Residential Contractor Without a License In Arizona
It is a class one misdemeanor in Arizona to act as a residential contractor without a license. See A.R.S. 32-1151 (1996). This special action presents the question whether an unlicensed contractor convicted of that crime may be required, by order of restitution, to reimburse a contracting homeowner for the economic damages that the homeowner suffered from the contractor's incomplete and faulty work.
In sentencing a criminal offender, an Arizona court must order restitution to any victim who has suffered "economic loss" that "would not have been incurred but for the offense." See A.R.S. 13-603(C), 13-105(14) (1999).
Pure "but for causation" does not suffice, however, for losses so remote or indirect as to be categorized as "consequential damages" are not recoverable. See 13-105(14); State v. Morris, 173 Ariz. 14, 18, 839 P.2d 434, 438 (App. 1992).
In Morris we elaborated on the causal nexus that distinguishes recoverable from non-recoverable losses, holding that restitution may be ordered when actual damages are a "direct result," or natural and foreseeable consequence, of a defendant's conduct, taking "the nature and character of the criminal activity" into account. Id. at 18, 839 P.2d at 438.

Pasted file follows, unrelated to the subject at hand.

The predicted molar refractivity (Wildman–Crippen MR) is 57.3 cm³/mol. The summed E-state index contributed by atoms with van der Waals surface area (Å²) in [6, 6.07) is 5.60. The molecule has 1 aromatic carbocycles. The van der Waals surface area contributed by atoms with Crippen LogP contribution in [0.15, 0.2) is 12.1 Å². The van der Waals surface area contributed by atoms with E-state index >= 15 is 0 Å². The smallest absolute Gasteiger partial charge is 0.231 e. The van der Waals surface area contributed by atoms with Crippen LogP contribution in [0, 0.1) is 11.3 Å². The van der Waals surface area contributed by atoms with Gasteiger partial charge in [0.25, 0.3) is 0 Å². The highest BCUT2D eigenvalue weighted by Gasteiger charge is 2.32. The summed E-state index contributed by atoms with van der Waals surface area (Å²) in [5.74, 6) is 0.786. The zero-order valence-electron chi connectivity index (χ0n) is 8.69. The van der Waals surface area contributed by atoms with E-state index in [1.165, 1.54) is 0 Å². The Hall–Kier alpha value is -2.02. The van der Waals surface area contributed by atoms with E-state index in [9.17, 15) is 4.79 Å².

The superior court, finding no direct causal nexus between Porter's crime and the homeowners' damages, analogized this case to State ex rel. McDougall v. Superior Court, 186 Ariz. 218, 920 P.2d 784 (App. 1996).
In McDougall, we held that a conviction for leaving the scene of an injury accident did not support an order of restitution to the victims of the accident. the victims' injuries, we stated, neither resulted from nor were aggravated by the criminal act of leaving the scene. Id. at 220, 920 P.2d at 786. "Both the constitution and statutes of Arizona require restitution only where the injury is caused by the criminal conduct for which defendant was convicted." Id.